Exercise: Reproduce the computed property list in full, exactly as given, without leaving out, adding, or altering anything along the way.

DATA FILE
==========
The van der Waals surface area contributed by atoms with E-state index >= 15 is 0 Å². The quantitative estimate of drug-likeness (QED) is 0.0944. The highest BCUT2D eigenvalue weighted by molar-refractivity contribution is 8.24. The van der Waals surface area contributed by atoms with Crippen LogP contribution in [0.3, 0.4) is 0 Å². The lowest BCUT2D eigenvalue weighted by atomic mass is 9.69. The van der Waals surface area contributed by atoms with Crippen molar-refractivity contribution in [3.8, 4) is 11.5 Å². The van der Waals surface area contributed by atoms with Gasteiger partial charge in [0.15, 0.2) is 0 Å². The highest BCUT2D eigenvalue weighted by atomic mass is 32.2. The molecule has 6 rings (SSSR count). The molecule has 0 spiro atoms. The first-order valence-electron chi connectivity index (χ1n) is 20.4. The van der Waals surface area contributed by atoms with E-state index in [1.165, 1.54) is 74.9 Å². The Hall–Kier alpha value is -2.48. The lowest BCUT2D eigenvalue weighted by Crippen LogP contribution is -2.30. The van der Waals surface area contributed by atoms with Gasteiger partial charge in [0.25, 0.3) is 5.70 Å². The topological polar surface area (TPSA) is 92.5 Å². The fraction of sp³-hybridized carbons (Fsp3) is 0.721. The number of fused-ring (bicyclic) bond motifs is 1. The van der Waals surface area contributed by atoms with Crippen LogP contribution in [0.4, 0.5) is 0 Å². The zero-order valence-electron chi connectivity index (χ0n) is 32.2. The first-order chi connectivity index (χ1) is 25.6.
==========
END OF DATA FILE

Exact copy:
The van der Waals surface area contributed by atoms with E-state index >= 15 is 0 Å². The quantitative estimate of drug-likeness (QED) is 0.0944. The highest BCUT2D eigenvalue weighted by molar-refractivity contribution is 8.24. The van der Waals surface area contributed by atoms with Crippen LogP contribution in [0.3, 0.4) is 0 Å². The lowest BCUT2D eigenvalue weighted by atomic mass is 9.69. The van der Waals surface area contributed by atoms with Crippen molar-refractivity contribution in [3.8, 4) is 11.5 Å². The van der Waals surface area contributed by atoms with Gasteiger partial charge in [0.15, 0.2) is 0 Å². The highest BCUT2D eigenvalue weighted by atomic mass is 32.2. The molecule has 6 rings (SSSR count). The molecule has 0 spiro atoms. The first-order valence-electron chi connectivity index (χ1n) is 20.4. The van der Waals surface area contributed by atoms with E-state index in [1.165, 1.54) is 74.9 Å². The Hall–Kier alpha value is -2.48. The lowest BCUT2D eigenvalue weighted by Crippen LogP contribution is -2.30. The van der Waals surface area contributed by atoms with Gasteiger partial charge in [0.25, 0.3) is 5.70 Å². The topological polar surface area (TPSA) is 92.5 Å². The fraction of sp³-hybridized carbons (Fsp3) is 0.721. The number of fused-ring (bicyclic) bond motifs is 1. The van der Waals surface area contributed by atoms with Crippen LogP contribution in [0.4, 0.5) is 0 Å². The zero-order valence-electron chi connectivity index (χ0n) is 32.2. The first-order chi connectivity index (χ1) is 25.6.